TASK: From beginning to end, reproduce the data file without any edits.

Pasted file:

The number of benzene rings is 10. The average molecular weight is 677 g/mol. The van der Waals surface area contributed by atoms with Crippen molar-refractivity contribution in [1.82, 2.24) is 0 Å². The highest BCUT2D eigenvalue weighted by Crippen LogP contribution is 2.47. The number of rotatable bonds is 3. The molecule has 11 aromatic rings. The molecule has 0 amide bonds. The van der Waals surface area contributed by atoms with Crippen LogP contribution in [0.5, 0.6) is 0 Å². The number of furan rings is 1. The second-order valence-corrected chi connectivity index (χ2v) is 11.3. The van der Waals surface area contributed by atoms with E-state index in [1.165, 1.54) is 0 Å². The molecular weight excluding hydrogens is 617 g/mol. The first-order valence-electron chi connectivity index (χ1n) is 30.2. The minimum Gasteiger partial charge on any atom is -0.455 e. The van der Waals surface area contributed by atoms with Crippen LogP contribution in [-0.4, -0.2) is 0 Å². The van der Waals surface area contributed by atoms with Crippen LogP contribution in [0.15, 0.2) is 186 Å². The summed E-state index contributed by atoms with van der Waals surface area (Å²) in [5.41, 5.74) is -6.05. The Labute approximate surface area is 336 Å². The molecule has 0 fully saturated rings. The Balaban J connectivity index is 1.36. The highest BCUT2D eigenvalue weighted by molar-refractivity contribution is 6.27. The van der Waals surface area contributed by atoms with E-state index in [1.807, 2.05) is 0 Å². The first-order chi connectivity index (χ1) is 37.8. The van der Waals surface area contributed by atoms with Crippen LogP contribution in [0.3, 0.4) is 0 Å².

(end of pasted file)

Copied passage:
The number of benzene rings is 10. The average molecular weight is 677 g/mol. The van der Waals surface area contributed by atoms with Crippen molar-refractivity contribution in [1.82, 2.24) is 0 Å². The highest BCUT2D eigenvalue weighted by Crippen LogP contribution is 2.47. The number of rotatable bonds is 3. The molecule has 11 aromatic rings. The molecule has 0 amide bonds. The van der Waals surface area contributed by atoms with Crippen LogP contribution in [0.5, 0.6) is 0 Å². The number of furan rings is 1. The second-order valence-corrected chi connectivity index (χ2v) is 11.3. The van der Waals surface area contributed by atoms with E-state index in [1.165, 1.54) is 0 Å². The molecular weight excluding hydrogens is 617 g/mol. The first-order valence-electron chi connectivity index (χ1n) is 30.2. The minimum Gasteiger partial charge on any atom is -0.455 e. The van der Waals surface area contributed by atoms with Crippen LogP contribution in [-0.4, -0.2) is 0 Å². The van der Waals surface area contributed by atoms with Crippen LogP contribution in [0.15, 0.2) is 186 Å². The summed E-state index contributed by atoms with van der Waals surface area (Å²) in [5.41, 5.74) is -6.05. The Labute approximate surface area is 336 Å². The molecule has 0 fully saturated rings. The Balaban J connectivity index is 1.36. The highest BCUT2D eigenvalue weighted by molar-refractivity contribution is 6.27. The van der Waals surface area contributed by atoms with E-state index in [1.807, 2.05) is 0 Å². The first-order chi connectivity index (χ1) is 37.8. The van der Waals surface area contributed by atoms with Crippen LogP contribution in [0.3, 0.4) is 0 Å².